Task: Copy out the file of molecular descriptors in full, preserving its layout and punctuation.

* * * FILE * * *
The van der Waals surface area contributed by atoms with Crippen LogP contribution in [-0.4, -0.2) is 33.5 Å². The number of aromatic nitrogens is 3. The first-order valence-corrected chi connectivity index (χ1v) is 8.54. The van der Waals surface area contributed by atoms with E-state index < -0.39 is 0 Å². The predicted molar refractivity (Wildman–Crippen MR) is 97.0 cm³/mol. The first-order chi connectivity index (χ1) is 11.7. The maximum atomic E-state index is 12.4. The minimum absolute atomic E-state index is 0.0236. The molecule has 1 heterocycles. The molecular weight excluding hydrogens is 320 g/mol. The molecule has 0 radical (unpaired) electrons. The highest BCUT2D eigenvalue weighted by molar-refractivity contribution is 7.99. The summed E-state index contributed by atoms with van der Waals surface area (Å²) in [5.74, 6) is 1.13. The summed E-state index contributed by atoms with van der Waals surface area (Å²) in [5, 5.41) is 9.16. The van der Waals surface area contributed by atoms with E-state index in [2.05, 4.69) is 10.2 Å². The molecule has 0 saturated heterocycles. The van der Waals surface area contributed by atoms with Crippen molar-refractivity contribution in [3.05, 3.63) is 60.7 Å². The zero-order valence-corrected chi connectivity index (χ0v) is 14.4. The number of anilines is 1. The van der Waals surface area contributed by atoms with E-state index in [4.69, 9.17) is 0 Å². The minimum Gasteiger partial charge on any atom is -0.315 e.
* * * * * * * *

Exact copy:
The van der Waals surface area contributed by atoms with Crippen LogP contribution in [-0.4, -0.2) is 33.5 Å². The number of aromatic nitrogens is 3. The first-order valence-corrected chi connectivity index (χ1v) is 8.54. The van der Waals surface area contributed by atoms with E-state index < -0.39 is 0 Å². The predicted molar refractivity (Wildman–Crippen MR) is 97.0 cm³/mol. The first-order chi connectivity index (χ1) is 11.7. The maximum atomic E-state index is 12.4. The minimum absolute atomic E-state index is 0.0236. The molecule has 1 heterocycles. The molecular weight excluding hydrogens is 320 g/mol. The molecule has 0 radical (unpaired) electrons. The highest BCUT2D eigenvalue weighted by molar-refractivity contribution is 7.99. The summed E-state index contributed by atoms with van der Waals surface area (Å²) in [5.74, 6) is 1.13. The summed E-state index contributed by atoms with van der Waals surface area (Å²) in [5, 5.41) is 9.16. The van der Waals surface area contributed by atoms with E-state index in [2.05, 4.69) is 10.2 Å². The molecule has 0 saturated heterocycles. The van der Waals surface area contributed by atoms with Crippen molar-refractivity contribution in [3.05, 3.63) is 60.7 Å². The zero-order valence-corrected chi connectivity index (χ0v) is 14.4. The number of anilines is 1. The van der Waals surface area contributed by atoms with E-state index in [4.69, 9.17) is 0 Å². The minimum Gasteiger partial charge on any atom is -0.315 e.